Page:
Director: Miguel Morayta
First Released: 1963
Depending upon the source you read this is either classed as the prequel to or sequel to Bloody Vampire. Research indicated that this was shot first during a back to back shooting schedule but released second as it was the sequel.
In truth, though it again features the vampire Count Siegfried Von Frankenhausen (Carlos Agosti) it fairly much stands alone. Some of the interesting lore concepts from the earlier released film remain such as that of clammic acid – I’ll explain later – elements such as the victims of vampires rising, as dead vampires, when the main living vampire is killed also remain but connected lore such as the element vamparina has vanished. Importantly the Cagliosto family are not in this film, though it is an agent of theirs who is the main protagonist.
After discordant music over the title plates we hear a howl and see the peasants cower in fear. A man stands watching the gateway to a hacienda, the gateway seems flooded with light and a woman walks out of the light. The man follows the woman, who seems oblivious to him. He stands at the edge of the forest as she disrobes at the edge of a lake (Dead Man’s Lake to be precise) and enters the water. We hear a man’s scream.
A buggy stops on the road which is driven by comic relief character Crescencio (Fernando Soto “Mantequilla”) and has the passenger Dr Ulysses Alvaran (Rafael Del Rio). They have stopped for a procession of torch carrying villagers who bear the body of the young man. After they have passed Crescencio tells him that it is always the same on the night of the full moon and that he should go back to the village. Alvaran is determined to go to the Haunted Hacienda and thus goes on alone. As an aside I wonder if the hacienda is called the Haunted Hacienda in the original film or whether that was an edition in the K Gordon Murray dub?
He reaches the hacienda and rings a bell. This summons Frau Hildegarda (Bertha Moss) – to whom he gives a letter of presentation. Despite complaints about the lateness of the hour she takes it to her employer and then lets him in. Alvaran is there to see the Marquis Martez (I think, the dubbing was poor), and the letter was from his old friend Count Cagliostro. He wants Alvaran to set up some experiments in the area – he is a Doctor of alchemy and the occult and an expert on vampires. The Marquis allows him to stay, though Frau Hildegarda protests.
He goes to the village and enters the wake for the dead man. A priest (Enrique Garcia Alvarez) prays and, during this he speaks to the dead man's father and the local doctor. It seems that each person has a different theory as to what is killing the young men. The Doctor thinks that mass hysteria is focused upon one of them and makes them have a heart attack. The priest believes it is the work of Satan, but is dismissive of vampires and actively works against the hero through the film due to this. Of course Alvaran believes it is vampires and the bite marks on the corpse’s neck seem to conform this.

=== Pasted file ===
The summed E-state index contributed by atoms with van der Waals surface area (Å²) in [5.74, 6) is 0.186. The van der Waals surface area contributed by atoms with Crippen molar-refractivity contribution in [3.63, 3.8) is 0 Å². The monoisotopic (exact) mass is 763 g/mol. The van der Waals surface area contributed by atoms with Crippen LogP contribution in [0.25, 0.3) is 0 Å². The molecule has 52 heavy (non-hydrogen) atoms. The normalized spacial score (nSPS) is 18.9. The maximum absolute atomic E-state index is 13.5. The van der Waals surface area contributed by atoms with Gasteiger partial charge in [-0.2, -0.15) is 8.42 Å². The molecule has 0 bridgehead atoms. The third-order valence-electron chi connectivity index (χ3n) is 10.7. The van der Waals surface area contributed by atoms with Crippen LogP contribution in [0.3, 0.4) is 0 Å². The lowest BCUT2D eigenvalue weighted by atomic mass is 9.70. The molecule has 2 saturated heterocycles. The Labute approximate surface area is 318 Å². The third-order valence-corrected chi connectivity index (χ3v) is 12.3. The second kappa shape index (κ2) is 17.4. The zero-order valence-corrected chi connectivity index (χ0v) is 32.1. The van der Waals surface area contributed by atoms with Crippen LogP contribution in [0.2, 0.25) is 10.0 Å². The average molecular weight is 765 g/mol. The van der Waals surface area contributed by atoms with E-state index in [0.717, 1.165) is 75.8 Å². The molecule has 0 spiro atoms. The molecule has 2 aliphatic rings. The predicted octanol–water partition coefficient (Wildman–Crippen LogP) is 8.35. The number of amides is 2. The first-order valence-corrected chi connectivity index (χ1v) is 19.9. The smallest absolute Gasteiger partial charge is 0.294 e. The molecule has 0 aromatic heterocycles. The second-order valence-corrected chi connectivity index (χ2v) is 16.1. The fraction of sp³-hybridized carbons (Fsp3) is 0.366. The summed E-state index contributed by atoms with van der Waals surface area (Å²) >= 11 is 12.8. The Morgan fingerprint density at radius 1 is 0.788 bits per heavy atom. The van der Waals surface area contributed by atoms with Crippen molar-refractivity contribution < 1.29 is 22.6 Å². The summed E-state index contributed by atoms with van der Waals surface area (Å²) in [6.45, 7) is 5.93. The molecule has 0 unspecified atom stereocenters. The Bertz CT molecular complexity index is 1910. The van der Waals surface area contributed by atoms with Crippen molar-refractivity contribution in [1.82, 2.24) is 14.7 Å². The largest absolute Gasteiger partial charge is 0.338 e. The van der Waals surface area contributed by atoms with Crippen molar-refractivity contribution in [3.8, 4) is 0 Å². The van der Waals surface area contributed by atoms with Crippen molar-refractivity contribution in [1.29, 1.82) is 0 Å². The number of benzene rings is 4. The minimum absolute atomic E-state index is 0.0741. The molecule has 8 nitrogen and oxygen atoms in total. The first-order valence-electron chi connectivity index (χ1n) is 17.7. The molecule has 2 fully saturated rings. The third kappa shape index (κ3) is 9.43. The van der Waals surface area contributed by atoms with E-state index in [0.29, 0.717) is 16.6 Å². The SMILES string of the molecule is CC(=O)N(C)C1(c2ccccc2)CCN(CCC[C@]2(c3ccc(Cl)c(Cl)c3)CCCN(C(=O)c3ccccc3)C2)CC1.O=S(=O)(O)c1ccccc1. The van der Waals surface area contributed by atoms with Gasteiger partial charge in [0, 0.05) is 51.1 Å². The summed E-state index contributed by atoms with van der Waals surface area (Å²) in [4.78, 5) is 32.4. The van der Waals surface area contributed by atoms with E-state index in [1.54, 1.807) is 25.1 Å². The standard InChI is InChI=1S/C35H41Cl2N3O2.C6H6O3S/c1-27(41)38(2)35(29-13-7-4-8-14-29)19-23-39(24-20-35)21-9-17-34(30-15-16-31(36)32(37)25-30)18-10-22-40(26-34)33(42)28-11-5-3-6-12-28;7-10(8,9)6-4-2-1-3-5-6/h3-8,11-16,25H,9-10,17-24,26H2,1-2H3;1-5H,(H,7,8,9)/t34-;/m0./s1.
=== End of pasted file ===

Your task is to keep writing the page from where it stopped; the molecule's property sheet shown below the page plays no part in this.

Alvaran also discovers that the Marquis’ daughter, Brunhilde (Erna Martha Bauman), married Count Frankenhausen, and they had a daughter also named Brunhilde (and played by the same actress). One day the Count and Countess went for a walk to Dead Man’s Lake. No one knows what happened but she died, the Count vanished and the daughter has not been seen by the villagers since – they assume she followed her father.
Brunhilde (the Count’s daughter) is actually still with her grandfather, but he keeps her hidden from view, and it is she who walks to the lake – we eventually discover after some meandering. Why? Because the Count (who is a vampire) makes her walk in a hypnotic trance and he picks off the villager as a snack. Including the Countess 23 have died and the priest won’t bury them.
The film is quite messy, but it ends up with Alvaran and Brunhilde in love and him needing to get a certain black mandragora root in order to make clammic acid with which to fight the vampires - Clammic acid being an alchemical concoction that is truly effective against the undead. Frankenhausen has some vague world domination thing going on and Hildegarde is his servant, waiting to be made a vampire. However I mentioned the concept that, such a vampire be killed, all his victims rise – well this is the money shot of the whole film, eventually. First of all we have to note that Alvaran has had all the vampire victim’s staked. He is attacked by Frankenhausen in bat form and this film does contain some of the worst excesses of crap bat syndrome.
Alvaran manages to throw a metal stake at the bat and pin it to the wall at which point all the victims do rise, stakes still through them. They approach the hacienda and, in many respects, look rather zombie like in their shamble. Loved ones come to the fore to try and lure people outside and it is a wonderfully realised scene, worth wading through the mess of a film for.
You see the biggest problem with this is the over-dub, which may have muddled the story – it is difficult to tell. The film is also not of the best stock (though it was a DVD-r that I purchased). This film desperately needs a good restore, as does Bloody Vampire, and releasing in a double pack, with original soundtrack, English dubs and any cut bits (for Bloody vampire) restored back in. Diemos, Masters of Cinema or Casanegra, I am looking at you.
As it stands, Invasion of the Vampire is a bit of a mess and woefully paced in places. Other than the rise of the victims I felt it didn’t quite manage to capture the same level of atmosphere as Bloody Vampire, but that scene made up for it. 3 out of 10.
The imdb page is here.
Thursday, February 19, 2009
Director: Miguel Morayta